Sunday’s pairing could make things even more challenging when he’ll head out in the day’s final tee time with Spieth, the defending champion. But being the underdog in a pairing, like he was on Saturday alongside Rory McIlroy, is not a problem.

“All the guys I've talked to said, 'Live it up while you can, fly under the radar,'” he said. “Today I played in front of what you call Rory's crowd and guys were just yelling all the time, even while he's trying to putt, and he had to step off a few times. No one was yelling at me while I was putting. So I kind of enjoy just hanging back and relaxing.”

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Open odds: Spieth 7/1 to win; Tiger, Rory 14/1

By Golf Channel DigitalJuly 21, 2018, 7:54 pm

Only 18 holes remain in the 147th Open Championship at Carnoustie, and the man tied atop the leaderboard is the same man who captured the claret jug last year at Royal Birkdale.

So it’s little surprise that Jordan Spieth is the odds-on favorite (7/4) to win his fourth major entering Sunday’s final round.

Xander Schauffele and Kevin Kisner, both tied with Spieth at 9 under par, are next in line at 5/1 and 11/2 respectively. Tiger Woods and Rory McIlroy, both four shots behind the leaders, are listed at 14/1.

Click here for the leaderboard and take a look below at the odds, courtesy Jeff Sherman at golfodds.com.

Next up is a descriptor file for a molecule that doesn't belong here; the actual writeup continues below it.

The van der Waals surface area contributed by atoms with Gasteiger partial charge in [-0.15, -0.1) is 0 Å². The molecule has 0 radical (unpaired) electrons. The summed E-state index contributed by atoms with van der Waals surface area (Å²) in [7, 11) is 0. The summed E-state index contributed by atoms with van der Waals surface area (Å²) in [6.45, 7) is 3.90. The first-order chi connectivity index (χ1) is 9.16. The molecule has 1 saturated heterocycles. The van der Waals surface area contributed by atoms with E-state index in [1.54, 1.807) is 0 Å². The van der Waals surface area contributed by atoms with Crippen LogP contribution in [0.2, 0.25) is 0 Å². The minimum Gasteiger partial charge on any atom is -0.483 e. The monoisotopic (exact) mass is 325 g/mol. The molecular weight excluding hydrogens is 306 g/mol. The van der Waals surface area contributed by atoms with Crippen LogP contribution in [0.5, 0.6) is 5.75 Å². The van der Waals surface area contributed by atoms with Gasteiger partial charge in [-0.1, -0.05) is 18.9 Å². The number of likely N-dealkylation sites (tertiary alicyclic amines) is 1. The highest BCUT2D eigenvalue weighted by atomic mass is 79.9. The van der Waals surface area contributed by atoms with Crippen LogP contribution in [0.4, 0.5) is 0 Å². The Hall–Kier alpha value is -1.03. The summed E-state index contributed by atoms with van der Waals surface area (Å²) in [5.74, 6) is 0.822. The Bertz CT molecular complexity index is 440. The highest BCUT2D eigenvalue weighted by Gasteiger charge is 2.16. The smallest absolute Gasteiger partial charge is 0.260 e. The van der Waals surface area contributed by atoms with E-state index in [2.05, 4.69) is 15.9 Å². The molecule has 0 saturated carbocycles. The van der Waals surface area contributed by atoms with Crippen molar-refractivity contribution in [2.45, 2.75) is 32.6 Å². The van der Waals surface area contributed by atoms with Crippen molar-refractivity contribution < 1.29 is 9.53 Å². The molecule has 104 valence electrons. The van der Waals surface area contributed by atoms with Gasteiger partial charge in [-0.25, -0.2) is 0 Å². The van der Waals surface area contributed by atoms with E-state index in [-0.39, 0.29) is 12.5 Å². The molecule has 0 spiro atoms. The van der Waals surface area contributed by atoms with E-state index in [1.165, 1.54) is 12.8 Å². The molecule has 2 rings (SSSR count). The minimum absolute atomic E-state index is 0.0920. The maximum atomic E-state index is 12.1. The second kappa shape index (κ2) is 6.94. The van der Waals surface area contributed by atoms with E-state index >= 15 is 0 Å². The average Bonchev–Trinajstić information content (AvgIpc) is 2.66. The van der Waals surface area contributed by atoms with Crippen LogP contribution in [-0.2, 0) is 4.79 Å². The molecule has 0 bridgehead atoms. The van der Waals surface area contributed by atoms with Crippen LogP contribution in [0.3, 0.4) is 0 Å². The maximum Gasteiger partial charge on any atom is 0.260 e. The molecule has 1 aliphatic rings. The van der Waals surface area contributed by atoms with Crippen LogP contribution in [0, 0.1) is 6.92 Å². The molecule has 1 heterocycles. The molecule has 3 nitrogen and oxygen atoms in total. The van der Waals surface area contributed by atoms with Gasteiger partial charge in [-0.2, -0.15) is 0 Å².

Full-field scores from the 147th Open Championship

Full coverage of the 147th Open Championship


Jordan Spieth: 7/4

Xander Schauffele: 5/1

Kevin Kisner: 11/2

Tiger Woods: 14/1

Francesco Molinari: 14/1

Rory McIlroy: 14/1

Kevin Chappell: 20/1

Tommy Fleetwood: 20/1

Alex Noren: 25/1

Zach Johnson: 30/1

Justin Rose: 30/1

Matt Kuchar: 40/1

Webb Simpson: 50/1

Adam Scott: 80/1

Tony Finau: 80/1

Charley Hoffman: 100/1

Austin Cook: 100/1

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Spieth stands on brink of Open repeat

By Rex HoggardJuly 21, 2018, 7:49 pm

CARNOUSTIE, Scotland – Jordan Spieth described Monday’s “ceremony” to return the claret jug to the keepers of the game’s oldest championship as anything but enjoyable.

For the last 12 months the silver chalice has been a ready reminder of what he was able to overcome and accomplish in 2017 at Royal Birkdale, a beacon of hope during a year that’s been infinitely forgettable.